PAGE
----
Kyle Pearce: No, that makes a ton of sense. And so if this is kind of like an introductory sort of activity, I wonder if in while some students are going to get clever quite quickly, I’m wondering if the next series of activities, one of the challenges I see with this particular task could even be, I pulled it up on the web here to get a good understanding. I see an image and for those who are listening I’ll try to help paint a picture. But you know there’s that, that handball wall as you described and there’s quite a few cinder block bricks that make this handball wall. But something, even though it seemed fairly obvious because the context was there that a lot of students actually ended up with 70 square feet right away. I’m wondering if they actually have that understanding, if they just knew the algorithm like they already, maybe someone had already told them like, “It’s length times width.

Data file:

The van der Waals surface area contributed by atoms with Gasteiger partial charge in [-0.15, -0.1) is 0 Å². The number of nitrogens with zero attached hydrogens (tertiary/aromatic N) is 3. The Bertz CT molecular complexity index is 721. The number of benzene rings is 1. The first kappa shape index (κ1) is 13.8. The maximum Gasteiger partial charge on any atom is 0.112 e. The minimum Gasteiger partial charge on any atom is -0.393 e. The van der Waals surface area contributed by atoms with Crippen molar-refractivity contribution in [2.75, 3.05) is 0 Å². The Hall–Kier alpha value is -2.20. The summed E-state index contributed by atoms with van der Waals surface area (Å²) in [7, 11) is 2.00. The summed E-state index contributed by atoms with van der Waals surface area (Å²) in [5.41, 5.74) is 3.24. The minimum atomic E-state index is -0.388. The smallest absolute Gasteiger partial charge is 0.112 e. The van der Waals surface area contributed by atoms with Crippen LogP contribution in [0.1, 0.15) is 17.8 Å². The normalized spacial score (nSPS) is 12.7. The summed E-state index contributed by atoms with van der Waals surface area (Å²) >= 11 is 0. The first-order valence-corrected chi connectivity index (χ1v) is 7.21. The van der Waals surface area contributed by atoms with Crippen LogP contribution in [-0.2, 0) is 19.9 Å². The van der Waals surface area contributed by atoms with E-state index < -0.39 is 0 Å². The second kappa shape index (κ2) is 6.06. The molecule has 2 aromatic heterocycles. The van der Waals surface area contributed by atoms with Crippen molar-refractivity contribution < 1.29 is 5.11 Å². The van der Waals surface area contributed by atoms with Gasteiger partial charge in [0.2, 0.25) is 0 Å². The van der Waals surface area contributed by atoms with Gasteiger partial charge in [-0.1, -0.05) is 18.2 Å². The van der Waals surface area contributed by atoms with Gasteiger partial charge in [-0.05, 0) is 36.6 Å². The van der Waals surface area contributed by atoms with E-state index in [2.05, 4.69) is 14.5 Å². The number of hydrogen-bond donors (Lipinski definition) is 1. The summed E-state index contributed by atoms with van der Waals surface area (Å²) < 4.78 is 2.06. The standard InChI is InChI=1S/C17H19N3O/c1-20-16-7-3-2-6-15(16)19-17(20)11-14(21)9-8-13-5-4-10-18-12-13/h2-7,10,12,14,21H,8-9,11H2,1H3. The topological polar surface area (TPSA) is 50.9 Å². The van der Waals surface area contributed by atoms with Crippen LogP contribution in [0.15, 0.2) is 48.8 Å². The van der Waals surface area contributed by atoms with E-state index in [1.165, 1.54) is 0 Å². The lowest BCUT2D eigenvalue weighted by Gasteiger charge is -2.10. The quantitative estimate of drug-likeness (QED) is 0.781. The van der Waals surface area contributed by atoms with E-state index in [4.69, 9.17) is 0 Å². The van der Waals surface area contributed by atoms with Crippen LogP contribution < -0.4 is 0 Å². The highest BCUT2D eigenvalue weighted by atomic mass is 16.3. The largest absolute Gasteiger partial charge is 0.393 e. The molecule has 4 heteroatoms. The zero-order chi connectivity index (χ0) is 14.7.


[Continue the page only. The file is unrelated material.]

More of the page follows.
Kyle Pearce: So I see 10, I see seven, I multiply them. I’m wondering if they actually were to have, and I know in real life we can’t go to this wall. Who knows where it is? Probably in California with Robert, but if they actually had like a square foot and like sheets of paper that were a square foot in area because I’m curious as to whether maybe some students are kind of working on two different things here. Like this idea you’d referenced earlier that covering with tiles it’s almost like they’re not seeing the connection between the covering of tiles and multiplying length times width. Which makes me wonder if maybe having some activities in there where students are spending like a significant amount of time covering up different rectangles and squares with different unit squares as well. They could be non-standard, right? They could just be, like this square, it doesn’t have to actually, we could just call it a unit square or it could actually be something physical from the classroom or whatever it might be. But just to give them that hands on tangible experience to ensure that even some of our more, we’ll call them clever thinkers, aren’t actually kind of jumping the gun to the procedure and actually missing the conceptual underpinning that sort of underlying this pretty complex and really interesting area of mathematics.